The Olivaceous Woodcreeper is widespread throughout the Neotropics . It occurs from northern Mexico (~23.5º N latitude) south through Central America and thence through almost the whole of tropical South America (save for the high Andes). The species reaches its southern range limits in central Uruguay, well outside the tropics (~33.0º S latitude). It occurs on Tobago but, curiously, not Trinidad.
Migration has not been reported in this species—it apparently is resident throughout its range. Three of four birds translocated among sites in central Veracruz, Mexico, returned to their territories shortly after being moved (Ramos and Rappole 1994).
The species typically occurs below 1500 m elevation but sometimes reaches 2000 m, locally, on the Pacific Slope of Middle America (Howell and Webb 1995) and 2300 m in northern Venezuela, the Bolivian Andes, and the Atlantic Forest of southeastern Brazil (Holt 1928, Meyer de Schauensee and Phelps 1978, Fjeldså and Krabbe 1990).
Distribution outside the Americas
Endemic to the Americas.
The Olivaceous Woodcreeper inhabits a variety of wooded habitats. Most populations occupy lowland evergreen forests, but those in mountains inhabit montane evergreen forest and cloud forest and those in drier regions inhabit deciduous woodland, pine-oak forest, gallery forest, caatinga, and cerrado (Ridgely and Tudor 1994, Gram 1998). In Amazonia, birds are most common in terra firme forest, less common in seasonally flooded forests (várzea and igapó). The species inhabits interior, canopy, and edge of mature forest, less often in older second growth or tree plantations (Ridgely and Tudor 1994, Parker et al. 1996, Becker and Agreda 2005). In drier regions it may occupy scrubbier habitats (Vallely and Whitman 1997, Marantz et al. 2003). On occasion birds occur in bamboo stands (Willis and Oniki 2001), pine forest (Russell 1964), mangroves (Ridgely and Gwynne 1989), or urban parks (Santos and Cademartori 2010).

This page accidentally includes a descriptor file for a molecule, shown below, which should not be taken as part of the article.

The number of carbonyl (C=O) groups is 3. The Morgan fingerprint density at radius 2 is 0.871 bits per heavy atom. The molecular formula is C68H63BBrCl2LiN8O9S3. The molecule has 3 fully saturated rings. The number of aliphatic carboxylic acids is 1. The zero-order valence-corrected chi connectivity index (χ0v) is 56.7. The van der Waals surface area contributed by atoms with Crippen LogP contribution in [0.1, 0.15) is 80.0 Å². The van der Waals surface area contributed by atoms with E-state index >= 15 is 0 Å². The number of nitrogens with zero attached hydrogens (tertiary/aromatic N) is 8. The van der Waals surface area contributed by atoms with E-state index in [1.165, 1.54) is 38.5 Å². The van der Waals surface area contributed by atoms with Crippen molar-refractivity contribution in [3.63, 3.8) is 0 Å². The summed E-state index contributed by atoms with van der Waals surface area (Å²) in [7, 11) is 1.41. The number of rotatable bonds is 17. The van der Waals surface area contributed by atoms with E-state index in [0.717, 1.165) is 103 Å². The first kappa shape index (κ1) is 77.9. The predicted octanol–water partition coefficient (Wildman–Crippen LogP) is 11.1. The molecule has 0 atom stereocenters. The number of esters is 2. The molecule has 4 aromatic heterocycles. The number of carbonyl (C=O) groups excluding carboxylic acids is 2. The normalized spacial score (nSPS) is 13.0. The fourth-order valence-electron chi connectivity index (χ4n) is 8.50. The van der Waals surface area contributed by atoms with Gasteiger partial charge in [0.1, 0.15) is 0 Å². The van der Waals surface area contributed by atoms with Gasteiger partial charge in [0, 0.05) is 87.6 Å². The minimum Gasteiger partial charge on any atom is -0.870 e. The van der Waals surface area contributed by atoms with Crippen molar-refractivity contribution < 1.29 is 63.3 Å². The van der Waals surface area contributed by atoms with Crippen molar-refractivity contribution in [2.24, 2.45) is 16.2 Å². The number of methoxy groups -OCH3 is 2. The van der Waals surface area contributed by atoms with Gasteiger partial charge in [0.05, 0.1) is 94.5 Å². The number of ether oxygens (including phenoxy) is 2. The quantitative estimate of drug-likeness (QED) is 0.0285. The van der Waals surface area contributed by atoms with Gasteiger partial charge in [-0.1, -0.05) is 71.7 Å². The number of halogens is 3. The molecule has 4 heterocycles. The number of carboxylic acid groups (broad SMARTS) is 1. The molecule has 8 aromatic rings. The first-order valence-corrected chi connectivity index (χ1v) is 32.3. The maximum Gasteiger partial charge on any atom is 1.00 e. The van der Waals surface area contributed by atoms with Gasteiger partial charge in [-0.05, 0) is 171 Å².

This species recently has expanded its range northward in northeastern Mexico to central Tamaulipas (Brush 2009).
No fossil specimens are known.
Patten, M. A. (2011). Olivaceous Woodcreeper (Sittasomus griseicapillus), version 1.0. In Neotropical Birds Online (T. S. Schulenberg, Editor). Cornell Lab of Ornithology, Ithaca, NY, USA. https://doi.org/10.2173/nb.oliwoo1.01